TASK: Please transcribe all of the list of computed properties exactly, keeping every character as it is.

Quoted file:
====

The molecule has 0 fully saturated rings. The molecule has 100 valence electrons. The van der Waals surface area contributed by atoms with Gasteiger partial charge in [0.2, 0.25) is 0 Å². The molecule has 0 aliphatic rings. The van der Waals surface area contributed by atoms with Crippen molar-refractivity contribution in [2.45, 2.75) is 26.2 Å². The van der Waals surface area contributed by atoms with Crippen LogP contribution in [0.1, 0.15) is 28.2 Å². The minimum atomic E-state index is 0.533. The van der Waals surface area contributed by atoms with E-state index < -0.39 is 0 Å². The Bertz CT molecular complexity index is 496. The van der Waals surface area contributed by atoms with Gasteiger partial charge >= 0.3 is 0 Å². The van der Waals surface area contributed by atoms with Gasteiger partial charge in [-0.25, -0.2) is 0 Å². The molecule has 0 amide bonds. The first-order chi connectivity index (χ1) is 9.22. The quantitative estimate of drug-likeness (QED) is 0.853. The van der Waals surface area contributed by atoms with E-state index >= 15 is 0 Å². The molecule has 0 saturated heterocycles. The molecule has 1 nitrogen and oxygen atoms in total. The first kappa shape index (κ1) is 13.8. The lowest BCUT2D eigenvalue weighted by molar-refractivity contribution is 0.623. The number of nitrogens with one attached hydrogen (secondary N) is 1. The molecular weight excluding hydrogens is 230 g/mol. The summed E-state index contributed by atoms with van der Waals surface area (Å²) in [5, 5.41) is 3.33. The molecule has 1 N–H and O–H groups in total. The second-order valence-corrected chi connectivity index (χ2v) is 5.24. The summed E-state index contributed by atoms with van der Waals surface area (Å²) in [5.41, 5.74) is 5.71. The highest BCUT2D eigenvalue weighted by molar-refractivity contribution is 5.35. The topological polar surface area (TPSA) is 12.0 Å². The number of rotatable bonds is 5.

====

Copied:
The molecule has 0 fully saturated rings. The molecule has 100 valence electrons. The van der Waals surface area contributed by atoms with Gasteiger partial charge in [0.2, 0.25) is 0 Å². The molecule has 0 aliphatic rings. The van der Waals surface area contributed by atoms with Crippen molar-refractivity contribution in [2.45, 2.75) is 26.2 Å². The van der Waals surface area contributed by atoms with Crippen LogP contribution in [0.1, 0.15) is 28.2 Å². The minimum atomic E-state index is 0.533. The van der Waals surface area contributed by atoms with E-state index < -0.39 is 0 Å². The Bertz CT molecular complexity index is 496. The van der Waals surface area contributed by atoms with Gasteiger partial charge >= 0.3 is 0 Å². The van der Waals surface area contributed by atoms with Gasteiger partial charge in [-0.25, -0.2) is 0 Å². The molecule has 0 amide bonds. The first-order chi connectivity index (χ1) is 9.22. The quantitative estimate of drug-likeness (QED) is 0.853. The van der Waals surface area contributed by atoms with E-state index >= 15 is 0 Å². The molecule has 0 saturated heterocycles. The molecule has 1 nitrogen and oxygen atoms in total. The first kappa shape index (κ1) is 13.8. The lowest BCUT2D eigenvalue weighted by molar-refractivity contribution is 0.623. The number of nitrogens with one attached hydrogen (secondary N) is 1. The molecular weight excluding hydrogens is 230 g/mol. The summed E-state index contributed by atoms with van der Waals surface area (Å²) in [5, 5.41) is 3.33. The molecule has 1 N–H and O–H groups in total. The second-order valence-corrected chi connectivity index (χ2v) is 5.24. The summed E-state index contributed by atoms with van der Waals surface area (Å²) in [5.41, 5.74) is 5.71. The highest BCUT2D eigenvalue weighted by molar-refractivity contribution is 5.35. The topological polar surface area (TPSA) is 12.0 Å². The number of rotatable bonds is 5.